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NCAA Tournament 2021 bracket tips: How to play odds when picking Final Four, Sweet 16



The 2021 NCAA Tournament is here, and this year’s March Madness bracket is wide open after parity swept college basketball.  

That said, the smartest bet is still to take a No. 1 seed to win it all. Since the NCAA Tournament expanded to 64 teams is 1984-85, there are two stats that matter when it comes to picking the correct championship game:  

• A No. 1 seed has won 22 of those 35 tournaments, including the last three with North Carolina (2017), Villanova (2018) and Virginia (2019).  

• A total of 35 of the 70 championship game participants since 1984-85 were No. 1 seeds. In other words, a No. 1 seed makes it to the final game 50 percent of the time.

We aren’t saying the tournament won’t have upsets. That’s an annual rite, and this year could introduce more madness than ever. But it’s best to stick with the numbers when crafting your Sweet 16, Final Four and championship game picks.

Here is a look at past statistical trends from the NCAA Tournament since 1984-85 to get you there.

MORE: Get your printable March Madness bracket here

March Madness bracket tips for 2021 NCAA Tournament

Odds to make the championship game by seed  

No. 1: 50.0 (35 of 70)
No. 2: 17.1 (12 of 70)
No. 3: 15.6 (11 of 70)
No. 4: 4.3 (3 of 70)
No. 5: 4.3 (3 of 70)
No. 6: 2.9 (2 of 70)
No. 7: 1.3 (1 of 70)
No. 8: 4.3 (3 of 70)

Bracket tip: A total of 58 of the 70 championship game participants were seeded No. 3 or higher in the NCAA tournament. That 82.9 percent success rate stands out. Only six teams seeded lower than No. 5 have made the championship game in the modern era. It’s risky to be that bold with your bracket.  

Odds to make the Final Four by seed  

No. 1: 40.7 (57 of 140)
No. 2: 20.0 (28 of 140)
No. 3: 12.9 (18 of 140)
No. 4: 9.3 (13 of 140)
No. 5: 5.0 (7 of 140)
No. 6: 2.1 (3 of 140)
No. 7: 2.1 (3 of 140)
No. 8: 3.6 (5 of 140)
No. 9: 0.7 (1 of 140)
No. 10: 0.7 (1 of 140)
No. 11: 2.9 (4 of 140)

Bracket tip: That high number is back again. A total of 82.8 percent of the Final Four participants (116 of 140) were seeded No. 4 or higher.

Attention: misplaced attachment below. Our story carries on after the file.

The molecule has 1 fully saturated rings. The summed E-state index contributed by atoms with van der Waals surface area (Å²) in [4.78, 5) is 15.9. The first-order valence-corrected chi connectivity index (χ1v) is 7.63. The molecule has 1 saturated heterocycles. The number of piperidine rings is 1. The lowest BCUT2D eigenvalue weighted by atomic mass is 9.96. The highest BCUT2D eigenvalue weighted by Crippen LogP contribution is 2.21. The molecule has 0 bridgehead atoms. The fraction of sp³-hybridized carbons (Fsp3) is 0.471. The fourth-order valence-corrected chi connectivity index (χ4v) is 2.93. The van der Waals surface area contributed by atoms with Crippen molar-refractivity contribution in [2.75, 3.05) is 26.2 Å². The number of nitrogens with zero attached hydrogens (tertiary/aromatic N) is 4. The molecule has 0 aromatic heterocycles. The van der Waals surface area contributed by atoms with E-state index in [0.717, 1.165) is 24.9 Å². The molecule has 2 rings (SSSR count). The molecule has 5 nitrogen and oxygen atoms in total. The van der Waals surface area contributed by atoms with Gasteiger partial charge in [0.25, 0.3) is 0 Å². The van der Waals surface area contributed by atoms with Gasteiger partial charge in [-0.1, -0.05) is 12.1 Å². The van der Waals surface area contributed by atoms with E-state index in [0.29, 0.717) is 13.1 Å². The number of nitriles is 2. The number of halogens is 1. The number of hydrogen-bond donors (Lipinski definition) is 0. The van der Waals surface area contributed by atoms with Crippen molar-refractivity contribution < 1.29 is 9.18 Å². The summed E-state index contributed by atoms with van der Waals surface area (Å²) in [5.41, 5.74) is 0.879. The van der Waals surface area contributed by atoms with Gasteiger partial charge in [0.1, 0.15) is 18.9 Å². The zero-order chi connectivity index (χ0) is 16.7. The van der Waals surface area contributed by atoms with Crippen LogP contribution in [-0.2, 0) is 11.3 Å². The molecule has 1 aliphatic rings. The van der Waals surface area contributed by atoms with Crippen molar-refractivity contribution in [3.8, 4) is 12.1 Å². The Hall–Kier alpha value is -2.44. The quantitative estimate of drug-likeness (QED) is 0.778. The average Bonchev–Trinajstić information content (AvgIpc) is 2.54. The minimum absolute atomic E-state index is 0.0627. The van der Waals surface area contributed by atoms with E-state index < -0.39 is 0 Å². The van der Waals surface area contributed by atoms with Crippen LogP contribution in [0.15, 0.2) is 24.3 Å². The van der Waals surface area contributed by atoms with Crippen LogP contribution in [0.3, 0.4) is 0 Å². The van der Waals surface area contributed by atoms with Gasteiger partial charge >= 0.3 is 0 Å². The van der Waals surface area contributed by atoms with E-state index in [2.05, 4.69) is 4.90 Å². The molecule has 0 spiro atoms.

There still is room for one good Cinderella story, however. A team seeded No. 5 or lower has made the Final Four in each of the last five tournaments. That list includes Michigan State (No. 7, 2015), Syracuse (No. 10, 2016), South Carolina (No. 7, 2017), Loyola-Chicago (No. 11, 2018) and Auburn (No. 5, 2019). If there is a major conference team you think is equipped to make that run, don’t be afraid to go for it.

Odds to make the Sweet 16 by seed 

No. 1: 85.7 (120 out of 140)
No. 8: 9.3 (13 out of 140)
No. 9: 5.0 (7 out of 140)
No. 16: 0 (0 out of 140)
No. 2: 63.6 (89 out of 140)
No. 7: 19.3 (27 out of 140)
No. 10: 16.4 (23 out of 140)
No. 15 0.7 (1 out of 140)
No. 3: 52.9 (74 out of 140)
No. 6: 30.0 (42 out of 140)
No. 11: 15.7 (22 out of 140)
No. 14: 1.4 (2 out of 140)
No. 4: 47.1 (66 out of 140)
No. 5: 33.6 (47 out of 140)
No. 12: 15.0 (21 out of 140)

Bracket tip: It can go either way. In 2018, half of the teams that reached the Sweet 16 were seeded No. 5 or lower. In 2019, every No. 1, No. 2 and No. 3 seeds reached the Sweet 16 in one of the chalkiest first weekends ever. It’s still best to rely on that chalk to give your Final Four a chance, even in a year where it could be as unpredictable as ever.

Lowest seed to win the NCAA Tournament

Villanova is the lowest seed to win the NCAA tournament. The Wildcats upset Georgetown 66-64 in the championship game in 1985; the first year of the expanded bracket. Only six other teams seeded lower than No. 4 have made the NCAA championship game. 

That list includes Butler twice. The Bulldogs were a No. 5 seed in 2010 and a No. 8 seed in 2011. Michigan (No. 6, 1992), Florida (No. 5, 2000), Indiana (No. 5, 2002) and Kentucky (No. 8, 2014) also have made the championship game. 

Bracket tip: Knowing this, the smart bet is to confine your championship picks to teams seed No. 1 through No. 4. 

March Madness winners by seed

Seed National championships
1 22
2 5
3 4
4 1
5 0
6 1
7 1
8 1
9 0
10 0
11 0
12 0
13 0
14 0
15 0
16 0

March Madness upset odds by seed

No. 16 UMBC beat No. 1 Virginia in the 2018 NCAA tournament; the only time a No. 16 seed has knocked off a No. 1 seed. When picking the first-round games, it’s important to know that might not happen again for a long time. Here are the winning percentage for each of the first-round matchups since 1985: 

Seed Upset odds
16 vs. 1 0.01 percent (1 of 140)
15 vs. 2 0.06 percent (8 of 140)
14 vs. 3 15.0 percent (21 of 140)
13 vs. 4 20.7 percent (29 of 140)
12 vs. 5 35.7 percent (50 of 140)
11 vs. 6 37.1 percent (52 of 140)
10 vs. 7 39.3 percent (55 of 140)
9 vs. 8 51.4 percent (72 of 140)

Bracket tip: Spend a considerable time researching the 8-9 and 7-10 games. Those are the hidden points in a bracket that you might need later if the score is tight. They are toss up games. Don’t be shy about pulling that 5-12 upset either. It will be there for you. 

Vegas odds to win the 2021 NCAA Tournament

This section will be updated after Selection Sunday with the latest odds for entire field of 68.





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